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dc.contributor.authorMorrison III, B.
dc.contributor.authorCater, H.
dc.contributor.authorBenham, C.D.
dc.contributor.authorSundstrom, L.
dc.date.accessioned2008-01-02T09:59:32Z
dc.date.available2008-01-02T09:59:32Z
dc.date.issued2006
dc.identifier.citationMorrison III , B , Cater , H , Benham , C D & Sundstrom , L 2006 , ' An in-vitro model of traumatic brain injury utilising two-dimensional stretch of organotypic hippocampal slice cultures ' , Journal of Neuroscience Methods , vol. 150 , pp. 192-201 . https://doi.org/10.1016/j.jneumeth.2005.06.014
dc.identifier.issn0165-0270
dc.identifier.otherPURE: 127255
dc.identifier.otherPURE UUID: ddb9528b-b5c6-40ca-816c-2e13d98ac9bf
dc.identifier.otherdspace: 2299/1278
dc.identifier.otherScopus: 31344478765
dc.identifier.urihttp://hdl.handle.net/2299/1278
dc.descriptionOriginal article can be found at: --http://www.sciencedirect.com/science/journal/01650270 Copyright Elsevier B.V. DOI : 10.1016/j.jneumeth.2005.06.014
dc.description.abstractTraumatic brain injury (TBI) is caused by rapid deformation of the brain, resulting in a cascade of pathological events and ultimately neurodegeneration. Understanding how the biomechanics of brain deformation leads to tissue damage remains a considerable challenge. We have developed an in vitro model of TBI utilising organotypic hippocampal slice cultures on deformable silicone membranes, and an injury device, which generates tissue deformation through stretching the silicone substrate. Our injury device controls the biomechanical parameters of the stretch via feedback control, resulting in a reproducible and equi-biaxial deformation stimulus. Organotypic cultures remain well adhered to the membrane during deformation, so that tissue strain is 93 and 86% of the membrane strain in the x- and y-axis, respectively. Cell damage following injury is positively correlated with strain. In conclusion, we have developed a unique in vitro model to study the effects of mechanical stimuli within a complex cellular environment that mimics the in vivo environment. We believe this model could be a powerful tool to study the acute phases of TBI and the induced cell degeneration could provide a good platform for the development of potential therapeutic approaches and may be a useful in vitro alternative to animal models of TBI.en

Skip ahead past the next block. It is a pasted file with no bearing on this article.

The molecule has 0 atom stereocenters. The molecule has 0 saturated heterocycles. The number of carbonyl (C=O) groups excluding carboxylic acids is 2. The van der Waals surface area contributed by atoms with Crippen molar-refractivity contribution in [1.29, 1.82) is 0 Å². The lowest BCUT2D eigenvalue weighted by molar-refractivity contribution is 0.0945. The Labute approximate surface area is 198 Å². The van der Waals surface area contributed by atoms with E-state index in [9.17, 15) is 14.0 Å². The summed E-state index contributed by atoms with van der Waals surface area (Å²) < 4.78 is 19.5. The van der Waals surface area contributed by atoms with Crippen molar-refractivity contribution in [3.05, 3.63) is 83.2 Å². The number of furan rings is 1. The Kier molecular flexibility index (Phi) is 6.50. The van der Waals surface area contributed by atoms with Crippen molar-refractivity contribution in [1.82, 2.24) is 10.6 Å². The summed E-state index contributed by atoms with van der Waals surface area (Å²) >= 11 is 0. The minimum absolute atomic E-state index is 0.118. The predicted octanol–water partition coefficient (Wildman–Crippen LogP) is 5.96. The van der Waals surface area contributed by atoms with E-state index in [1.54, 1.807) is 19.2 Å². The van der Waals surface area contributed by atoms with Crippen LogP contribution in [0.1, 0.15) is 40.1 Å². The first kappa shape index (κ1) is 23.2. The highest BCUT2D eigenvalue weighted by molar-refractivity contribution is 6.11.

dc.language.isoeng
dc.relation.ispartofJournal of Neuroscience Methods
dc.titleAn in-vitro model of traumatic brain injury utilising two-dimensional stretch of organotypic hippocampal slice culturesen
dc.contributor.institutionDepartment of Human and Environmental Sciences
dc.description.statusPeer reviewed
dcterms.dateAccepted2006
rioxxterms.versionofrecordhttps://doi.org/10.1016/j.jneumeth.2005.06.014
rioxxterms.typeJournal Article/Review
herts.preservation.rarelyaccessedtrue


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